The Changing Landscape of Logistics
The logistics industry plays a crucial role in global trade, facilitating the movement of goods between suppliers, manufacturers, and consumers. However, recent trends indicate a shift in factory in-house logistics:
- With the cost of utilities and rent, space utilization has become paramount. By designing an efficient layout which can facilitate automated storage solutions, productivity can be boosted by make the most of available space.
- Safety using a properly signposted facility is not enough anymore. Everyday there are accidents with forklifts. Manual forklift drivers unfortunately can be prone to errors made by humans. Sensors in AMR’s will force stop if they detect if there is a person near it, therefore elevating safety in the area.
What are Autonomous Mobile Robots (AMRs)?
AMRs, short for Autonomous Mobile Robots, are intelligent robotic systems designed to operate independently within a warehouse or distribution center. These robots can understand commands, navigate through different work environments, and perform material movement tasks without direct human control.
- MiR (Mobile industrial Robots) offer various size’s AMR’s.
- ROEQ offer various attachment to make your mobile robot fit for purpose, like forks, carts and trolleys.
- Enabled Robotics offer a system which merges the flexibility of a robot arm with the mobility of an autonomous robot.
Here are some specific examples of tasks that AMRs can handle:
Material Transport: AMRs are adept at transporting goods within a warehouse or distribution center. They can move items from one location to another, such as delivering raw materials on pallets to production lines or transporting finished products to storage areas. This eliminates the need for human workers to push carts or carry heavy loads.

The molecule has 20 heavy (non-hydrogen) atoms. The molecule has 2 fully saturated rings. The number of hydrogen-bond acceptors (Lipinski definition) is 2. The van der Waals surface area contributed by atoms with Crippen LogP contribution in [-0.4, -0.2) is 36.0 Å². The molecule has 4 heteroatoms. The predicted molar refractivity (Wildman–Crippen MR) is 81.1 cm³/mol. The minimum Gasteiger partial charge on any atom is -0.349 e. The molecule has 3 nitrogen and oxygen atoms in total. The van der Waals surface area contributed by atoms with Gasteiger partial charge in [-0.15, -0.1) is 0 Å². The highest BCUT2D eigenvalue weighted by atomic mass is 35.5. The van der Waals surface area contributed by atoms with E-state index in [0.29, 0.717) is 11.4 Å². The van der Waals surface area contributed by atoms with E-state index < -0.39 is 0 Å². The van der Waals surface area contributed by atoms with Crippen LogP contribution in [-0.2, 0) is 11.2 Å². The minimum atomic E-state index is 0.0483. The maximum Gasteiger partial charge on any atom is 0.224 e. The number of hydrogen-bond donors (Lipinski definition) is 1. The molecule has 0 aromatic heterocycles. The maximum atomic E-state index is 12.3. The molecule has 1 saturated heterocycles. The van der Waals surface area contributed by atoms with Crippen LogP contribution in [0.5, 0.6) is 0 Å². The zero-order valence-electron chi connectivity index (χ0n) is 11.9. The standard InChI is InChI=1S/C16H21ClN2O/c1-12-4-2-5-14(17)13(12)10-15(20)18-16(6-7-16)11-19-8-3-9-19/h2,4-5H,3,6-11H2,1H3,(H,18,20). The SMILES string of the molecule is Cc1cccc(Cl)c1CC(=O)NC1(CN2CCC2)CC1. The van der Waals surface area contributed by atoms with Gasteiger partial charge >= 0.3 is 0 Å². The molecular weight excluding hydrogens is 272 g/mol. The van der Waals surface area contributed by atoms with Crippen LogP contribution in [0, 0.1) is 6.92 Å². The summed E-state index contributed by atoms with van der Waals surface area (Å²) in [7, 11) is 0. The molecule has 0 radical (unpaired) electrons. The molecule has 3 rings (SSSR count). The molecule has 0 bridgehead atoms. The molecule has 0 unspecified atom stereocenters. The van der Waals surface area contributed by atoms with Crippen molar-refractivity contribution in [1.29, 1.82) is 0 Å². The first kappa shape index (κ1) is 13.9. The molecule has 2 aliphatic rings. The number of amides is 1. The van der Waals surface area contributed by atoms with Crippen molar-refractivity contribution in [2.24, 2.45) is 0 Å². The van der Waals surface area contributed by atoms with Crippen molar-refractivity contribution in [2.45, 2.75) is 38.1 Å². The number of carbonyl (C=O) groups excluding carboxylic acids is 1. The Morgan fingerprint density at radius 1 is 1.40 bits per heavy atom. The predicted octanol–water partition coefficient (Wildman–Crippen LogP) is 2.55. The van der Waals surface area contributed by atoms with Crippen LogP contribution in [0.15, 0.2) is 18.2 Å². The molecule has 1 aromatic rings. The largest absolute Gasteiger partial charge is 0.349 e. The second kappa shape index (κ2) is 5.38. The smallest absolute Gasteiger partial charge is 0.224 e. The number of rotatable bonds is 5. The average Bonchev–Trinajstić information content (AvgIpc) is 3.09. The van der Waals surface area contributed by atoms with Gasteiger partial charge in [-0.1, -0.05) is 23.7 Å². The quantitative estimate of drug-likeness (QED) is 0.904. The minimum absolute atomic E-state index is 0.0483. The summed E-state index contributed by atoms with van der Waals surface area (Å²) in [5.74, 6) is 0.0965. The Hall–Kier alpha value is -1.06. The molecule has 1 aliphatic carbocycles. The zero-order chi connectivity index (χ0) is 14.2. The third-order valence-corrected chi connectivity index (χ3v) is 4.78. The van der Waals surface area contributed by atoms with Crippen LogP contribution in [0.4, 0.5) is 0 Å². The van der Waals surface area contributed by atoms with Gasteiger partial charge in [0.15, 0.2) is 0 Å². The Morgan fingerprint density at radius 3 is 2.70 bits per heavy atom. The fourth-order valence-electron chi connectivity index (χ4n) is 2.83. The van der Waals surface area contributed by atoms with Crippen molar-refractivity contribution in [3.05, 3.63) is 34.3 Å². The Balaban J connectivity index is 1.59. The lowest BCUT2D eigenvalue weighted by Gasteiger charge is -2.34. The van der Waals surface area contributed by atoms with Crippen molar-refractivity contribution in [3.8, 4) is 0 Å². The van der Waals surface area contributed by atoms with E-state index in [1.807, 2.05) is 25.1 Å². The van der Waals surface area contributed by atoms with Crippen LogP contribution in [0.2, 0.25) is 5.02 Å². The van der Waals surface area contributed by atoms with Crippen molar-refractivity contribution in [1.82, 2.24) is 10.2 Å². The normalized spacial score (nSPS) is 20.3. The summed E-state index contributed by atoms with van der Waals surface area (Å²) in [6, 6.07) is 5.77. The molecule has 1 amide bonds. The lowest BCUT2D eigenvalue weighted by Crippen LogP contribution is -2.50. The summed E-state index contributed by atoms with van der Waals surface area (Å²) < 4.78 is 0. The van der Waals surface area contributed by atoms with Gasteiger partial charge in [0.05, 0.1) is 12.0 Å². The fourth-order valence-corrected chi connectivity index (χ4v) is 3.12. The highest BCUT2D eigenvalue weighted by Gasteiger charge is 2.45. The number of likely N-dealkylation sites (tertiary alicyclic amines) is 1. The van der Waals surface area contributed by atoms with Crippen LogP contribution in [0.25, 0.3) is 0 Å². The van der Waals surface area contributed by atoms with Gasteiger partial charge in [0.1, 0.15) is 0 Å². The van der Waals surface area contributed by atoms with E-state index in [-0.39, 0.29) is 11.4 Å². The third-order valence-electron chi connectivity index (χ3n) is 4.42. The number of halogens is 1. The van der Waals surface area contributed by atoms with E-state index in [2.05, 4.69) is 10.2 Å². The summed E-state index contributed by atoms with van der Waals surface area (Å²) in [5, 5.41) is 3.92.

Inventory Management: AMRs can conduct regular inventory checks by autonomously navigating through aisles and scanning barcodes or RFID tags on products and shelves. This reduces the time and effort required for manual inventory counts.
Order Picking: AMRs can assist in the order fulfillment process by autonomously navigating to the required shelves, picking items, and delivering them to a designated packing area. This significantly speeds up the order processing time.
Goods Replenishment: When stock levels run low on store shelves or production lines, AMRs can be programmed to replenish them by autonomously fetching items from the warehouse or storage area and restocking the shelves.
Quality Control Inspections: AMRs equipped with cameras and sensors can perform quality control inspections by autonomously moving along assembly lines or inspecting products for defects. This ensures product quality without the need for manual inspections.
Transporting Heavy Loads: AMRs with high load-carrying capacities can handle the transportation of heavy materials or equipment, reducing the risk of strain or injury to human workers.
Material Handling in Hazardous Environments: AMRs are well-suited for tasks in hazardous environments, such as handling chemicals or materials in areas with high temperatures or potential safety risks.
Data Collection: AMRs can be equipped with sensors to collect environmental data, monitor temperature, humidity, or other conditions, providing valuable insights for operational optimization. Barcodes, QR codes, or RFID tags can be used to label products. Proper item coding streamlines identification and location tracking within the warehouse.
These examples showcase how AMRs are versatile and can take on a variety of tasks, ultimately allowing human workers to focus on more strategic and creative aspects of their jobs. By automating these routine and repetitive tasks, businesses can improve efficiency, reduce errors, and enhance overall productivity in their warehouse and logistics operations.
Now is the time to explore how AMRs can enhance your logistics and warehouse operations!
Contact email@example.com today and we can learn about what you want to achieve.